St. Benedict: Stability and Detachment

Today is the feastday of St. Benedict of Nurcia, who is regarded the Father of Western Monasticism. He is also one of the Patron Saints of Europe, and our dear Holy Father Benedict XVI, who made a retreat at the saints own Subiaco monastery just before his elevation to the Papacy. Although I am a very bad Benedictine, I do my poor Oblate best to honor our founder, today, whose Holy Rule has shaped and defined monasticism for both Benedictines and Trappists and has even been adopted by corporations looking for a healthier and more productive way to effectively build their teams.

In the comments this morning, on another thread, someone quotes from the Holy Rule:

St. Benedict teaches that growth comes from accepting people as they are, not as we would like them to be. His references to the stubborn and the dull, the undisciplined and the restless, the careless and the scatterbrained have the ring of reality. Though Benedict was no idealist with respect to human nature, he understood that the key to spiritual progress lies in constantly making the effort to see Christ in each person — no matter how irritating or tiresome…

Stability means that the monastic pledges lifelong commitment to a particular community. To limit oneself voluntarily to one place with one group of people for the rest of one’s life makes a powerful statement. Contentment and fulfillment do not exist in constant change; true happiness cannot necessarily be found anywhere other than in this place and this time. For Benedictines, stability proclaims rootedness, at-homeness, that this place and this monastic family will endure.

Likewise, by fidelity to the monastic way, Benedictines promise to allow themselves to be shaped and molded by the community — to pray at the sound of the bell when it would be so much more convenient to continue working, to forswear pet projects for the sake of community needs, to be open to change, to listen to others, and not to run away when things seem frustrating or boring or hopeless.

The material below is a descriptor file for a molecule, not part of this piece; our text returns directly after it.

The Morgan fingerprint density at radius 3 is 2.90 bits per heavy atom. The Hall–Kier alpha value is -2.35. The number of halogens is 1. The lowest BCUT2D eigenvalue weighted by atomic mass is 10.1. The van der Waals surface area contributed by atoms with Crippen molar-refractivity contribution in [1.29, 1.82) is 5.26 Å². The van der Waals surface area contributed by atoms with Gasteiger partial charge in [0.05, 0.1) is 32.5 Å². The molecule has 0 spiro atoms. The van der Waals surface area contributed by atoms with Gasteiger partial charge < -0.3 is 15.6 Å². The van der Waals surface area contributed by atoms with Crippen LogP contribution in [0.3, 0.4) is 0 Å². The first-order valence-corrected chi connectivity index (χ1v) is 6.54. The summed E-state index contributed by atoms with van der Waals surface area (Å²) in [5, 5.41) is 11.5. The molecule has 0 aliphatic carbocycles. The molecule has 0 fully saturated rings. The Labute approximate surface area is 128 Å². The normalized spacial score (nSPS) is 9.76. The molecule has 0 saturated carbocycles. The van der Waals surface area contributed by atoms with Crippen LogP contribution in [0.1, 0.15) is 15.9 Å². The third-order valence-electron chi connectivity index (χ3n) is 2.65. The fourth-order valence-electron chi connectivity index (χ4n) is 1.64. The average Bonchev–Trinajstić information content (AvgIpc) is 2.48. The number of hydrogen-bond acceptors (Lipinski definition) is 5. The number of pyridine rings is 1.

In the post below, Father Robert Barron brings up the lesson that freedom comes from detachment, not just of things, but of our very lives and feelings. This begins, of course, with a detachment from the material, and in today’s reading of the Rule, here is what we find:

Whether Monks Ought to Have Anything of Their Own

This vice especially is to be cut out of the monastery by the roots. Let no one presume to give or receive anything without the Abbot’s leave, or to have anything as his own — anything whatever, whether book or tablets or pen or whatever it may be — since they are not permitted to have even their bodies or wills at their own disposal; but for all their necessities let them look to the Father of the monastery. And let it be unlawful to have anything which the Abbot has not given or allowed. Let all things be common to all, as it is written, and let no one say or assume that anything is his own.

Obviously, an oblate — living in the world and not “in community” — must adapt the Rule to his/her situation. For me, detachment means not owning a lot of stuff (and I still own more than I should) or more than I actually need. I still chuckle to recall an office co-worker who exasperatedly asked me if I didn’t something other than than the same two pair of shoes I wore, day-after-day, to work. She really didn’t understand why I didn’t need more than two pair.

But it is something I clearly struggle with and must ponder and pray on a great deal more. I must invite the grace of detachment into my life more fully — detachment from food, which is a crutch and a comfort; detachment from my fierce opinions, and from ego and all ambition. I like this article on the singing Benedictines at Abbaye Notre Dame l’Annonciation: “I really loved clothes,” one nun admits, “but there’s freedom in wearing my habit.”

It is a counter-cultural, radical way to live in a world where we are constantly told to get more, be more, buy more, but I’ll be saying more about that in my column, tomorrow, so I’ll stop there.

Benedict’s Rule was written in the 6th century, and it is less than 100 pages long, yet it speaks through the ages, to our own, and challenges our whole lifetime. I can’t imagine any Christian library being complete without it.

The Leadership Void; We Need St. Benedict
Benedict in Lent

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About Elizabeth Scalia
  • Jen

    Wow, so Elizabeth… are the monks not even allowed to have their own Bible? Prayer book? Journal for private thoughts?